double beds. Then the beds would get moved around into four mattresses on
the floor to sleep everyone. It's what you did to make it with what
little money we had. It was just part of the adventure of it all!
had to have been there... There was one place we played in downtown where
all the amps, lights, everything, were connected to one single plug and a power
strip! It was a disaster as at points someone would hit it when
stage-diving, or Morris hit it with his head, while jumping up and down, and
the power would go off everywhere! What a mess! But, it was so
cool! You had to be at a gig like this to understand what the underground
scene was all about... Even if I tried to explain it - I couldn't.
you had to have been there.
In 1983 you recorded what most punk genre music critics say was the Circle
Jerks best album ever recorded, Golden Shower of Hits. How difficult was the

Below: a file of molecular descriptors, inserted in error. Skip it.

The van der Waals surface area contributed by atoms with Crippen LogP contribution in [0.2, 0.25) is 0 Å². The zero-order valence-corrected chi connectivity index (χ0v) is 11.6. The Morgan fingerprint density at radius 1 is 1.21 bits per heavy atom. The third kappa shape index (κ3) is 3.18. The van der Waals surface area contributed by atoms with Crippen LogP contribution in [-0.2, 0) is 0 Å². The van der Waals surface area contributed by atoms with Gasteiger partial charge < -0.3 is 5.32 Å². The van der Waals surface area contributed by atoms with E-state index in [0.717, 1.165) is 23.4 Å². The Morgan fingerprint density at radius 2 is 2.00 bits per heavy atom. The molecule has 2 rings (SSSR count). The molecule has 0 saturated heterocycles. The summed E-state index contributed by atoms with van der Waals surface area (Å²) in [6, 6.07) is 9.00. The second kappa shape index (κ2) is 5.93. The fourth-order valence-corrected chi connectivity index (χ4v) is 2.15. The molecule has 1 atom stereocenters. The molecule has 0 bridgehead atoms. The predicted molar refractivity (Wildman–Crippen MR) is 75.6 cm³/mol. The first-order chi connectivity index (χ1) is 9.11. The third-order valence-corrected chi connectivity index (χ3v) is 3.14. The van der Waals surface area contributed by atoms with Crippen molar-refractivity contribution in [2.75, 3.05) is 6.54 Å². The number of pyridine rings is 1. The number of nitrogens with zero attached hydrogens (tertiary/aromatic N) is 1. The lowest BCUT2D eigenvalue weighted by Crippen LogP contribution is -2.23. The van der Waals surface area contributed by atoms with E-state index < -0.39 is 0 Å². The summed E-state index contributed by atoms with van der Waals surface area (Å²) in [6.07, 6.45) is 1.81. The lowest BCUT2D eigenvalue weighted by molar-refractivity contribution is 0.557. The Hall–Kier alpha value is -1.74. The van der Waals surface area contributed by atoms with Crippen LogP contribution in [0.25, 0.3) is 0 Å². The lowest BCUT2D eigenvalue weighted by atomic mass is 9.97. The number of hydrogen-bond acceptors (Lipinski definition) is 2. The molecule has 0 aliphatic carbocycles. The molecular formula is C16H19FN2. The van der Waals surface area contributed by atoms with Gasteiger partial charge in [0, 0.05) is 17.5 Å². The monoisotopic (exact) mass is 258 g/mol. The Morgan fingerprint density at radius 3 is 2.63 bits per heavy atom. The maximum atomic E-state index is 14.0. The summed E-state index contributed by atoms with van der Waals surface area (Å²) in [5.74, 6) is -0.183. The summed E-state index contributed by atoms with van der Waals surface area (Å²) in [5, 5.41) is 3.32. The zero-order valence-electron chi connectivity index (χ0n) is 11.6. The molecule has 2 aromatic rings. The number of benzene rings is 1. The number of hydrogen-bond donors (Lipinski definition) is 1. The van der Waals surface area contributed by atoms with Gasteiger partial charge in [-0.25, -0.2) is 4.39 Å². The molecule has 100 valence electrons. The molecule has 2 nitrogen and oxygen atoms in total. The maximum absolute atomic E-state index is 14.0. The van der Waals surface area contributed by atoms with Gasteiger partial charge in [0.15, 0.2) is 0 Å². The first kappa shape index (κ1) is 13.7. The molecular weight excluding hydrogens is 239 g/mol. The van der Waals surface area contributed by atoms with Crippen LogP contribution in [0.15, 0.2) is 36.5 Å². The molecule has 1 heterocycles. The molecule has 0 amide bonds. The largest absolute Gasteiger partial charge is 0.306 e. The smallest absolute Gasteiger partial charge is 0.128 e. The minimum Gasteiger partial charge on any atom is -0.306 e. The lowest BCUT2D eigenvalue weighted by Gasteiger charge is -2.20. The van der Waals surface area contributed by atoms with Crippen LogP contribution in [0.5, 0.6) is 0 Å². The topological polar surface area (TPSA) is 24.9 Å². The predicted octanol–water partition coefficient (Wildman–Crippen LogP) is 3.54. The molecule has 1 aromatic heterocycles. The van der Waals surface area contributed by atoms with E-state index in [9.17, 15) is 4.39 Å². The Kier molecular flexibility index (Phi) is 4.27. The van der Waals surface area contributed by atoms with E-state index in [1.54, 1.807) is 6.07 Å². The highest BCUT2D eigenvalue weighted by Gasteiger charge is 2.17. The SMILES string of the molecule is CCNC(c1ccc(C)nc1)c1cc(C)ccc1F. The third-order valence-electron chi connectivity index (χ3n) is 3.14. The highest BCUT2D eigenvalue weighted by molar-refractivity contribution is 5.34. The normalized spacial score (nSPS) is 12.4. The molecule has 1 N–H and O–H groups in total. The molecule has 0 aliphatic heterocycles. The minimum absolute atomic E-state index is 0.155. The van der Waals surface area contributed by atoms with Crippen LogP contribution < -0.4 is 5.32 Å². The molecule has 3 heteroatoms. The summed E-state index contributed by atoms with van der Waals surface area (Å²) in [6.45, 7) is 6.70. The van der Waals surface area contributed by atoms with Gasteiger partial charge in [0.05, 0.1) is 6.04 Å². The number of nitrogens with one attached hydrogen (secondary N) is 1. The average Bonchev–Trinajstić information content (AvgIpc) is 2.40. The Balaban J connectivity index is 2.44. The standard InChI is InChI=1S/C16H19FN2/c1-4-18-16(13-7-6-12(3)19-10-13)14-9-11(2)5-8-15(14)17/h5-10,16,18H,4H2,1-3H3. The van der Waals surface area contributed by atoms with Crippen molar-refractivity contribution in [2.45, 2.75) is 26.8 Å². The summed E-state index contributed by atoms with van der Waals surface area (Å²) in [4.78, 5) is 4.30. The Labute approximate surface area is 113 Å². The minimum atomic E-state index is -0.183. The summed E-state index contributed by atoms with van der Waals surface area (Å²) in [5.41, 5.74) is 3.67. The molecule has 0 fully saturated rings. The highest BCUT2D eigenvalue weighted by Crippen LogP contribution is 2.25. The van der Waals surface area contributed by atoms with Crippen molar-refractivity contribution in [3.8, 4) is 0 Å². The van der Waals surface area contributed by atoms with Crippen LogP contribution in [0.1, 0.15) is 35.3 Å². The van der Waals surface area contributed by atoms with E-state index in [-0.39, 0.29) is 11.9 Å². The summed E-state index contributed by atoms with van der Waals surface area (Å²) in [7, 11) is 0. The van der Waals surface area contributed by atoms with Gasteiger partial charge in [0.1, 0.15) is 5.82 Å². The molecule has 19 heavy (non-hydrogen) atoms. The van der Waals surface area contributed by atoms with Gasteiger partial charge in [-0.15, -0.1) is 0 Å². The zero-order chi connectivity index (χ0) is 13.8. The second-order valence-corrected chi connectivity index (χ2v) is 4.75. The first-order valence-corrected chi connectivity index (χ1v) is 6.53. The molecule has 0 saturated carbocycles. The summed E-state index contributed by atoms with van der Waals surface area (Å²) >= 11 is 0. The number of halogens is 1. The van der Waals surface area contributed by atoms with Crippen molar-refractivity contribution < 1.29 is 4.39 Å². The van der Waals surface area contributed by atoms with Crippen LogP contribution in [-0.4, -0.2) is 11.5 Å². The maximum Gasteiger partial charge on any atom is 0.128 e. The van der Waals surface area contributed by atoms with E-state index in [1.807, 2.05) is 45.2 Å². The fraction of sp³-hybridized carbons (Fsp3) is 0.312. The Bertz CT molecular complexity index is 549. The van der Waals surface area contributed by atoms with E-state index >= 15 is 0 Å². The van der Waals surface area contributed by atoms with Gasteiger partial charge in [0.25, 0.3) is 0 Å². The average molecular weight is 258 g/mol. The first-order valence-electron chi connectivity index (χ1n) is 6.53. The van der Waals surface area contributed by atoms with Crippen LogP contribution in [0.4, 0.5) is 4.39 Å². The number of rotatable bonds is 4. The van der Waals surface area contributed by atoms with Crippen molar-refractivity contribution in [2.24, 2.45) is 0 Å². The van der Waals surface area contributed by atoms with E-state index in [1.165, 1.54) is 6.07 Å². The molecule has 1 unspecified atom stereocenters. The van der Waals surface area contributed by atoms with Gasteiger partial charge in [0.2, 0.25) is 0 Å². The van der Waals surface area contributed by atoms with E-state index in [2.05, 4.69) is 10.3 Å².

recording session with band members?
Ingram: It was one of those records which looked to me like
it was going
to get made, then it looked like it wasn't going to get made, to finally
getting made. We had different sessions in a couple of different
locations. There were sessions where we as a group would record, then of
course, we'd have sessions where we'd add overlay for vocals, lead guitar,
etc... Recording can get quite repetitious as some things get one or two
takes, and then others get recorded over and over until they're right.
was a studio on Sunset Blvd we used, but it's been so long for me that I can't
remember it's name. Again, I think there were points where the band
looked like it was on shaky legs internally. I think the difficulty was
where I didn't get along with Morris, and it's after the final recordings -
which at that point I didn't know if it was going to get made, Morris let me
go, and I had to move on. I didn't even know the album (yep still on real
vinyl at that point) had been made. It wasn't until an old friend of mine
showed it to me that I believed it - though that was long after I was
gone. There I was... There they were... It was pretty cool.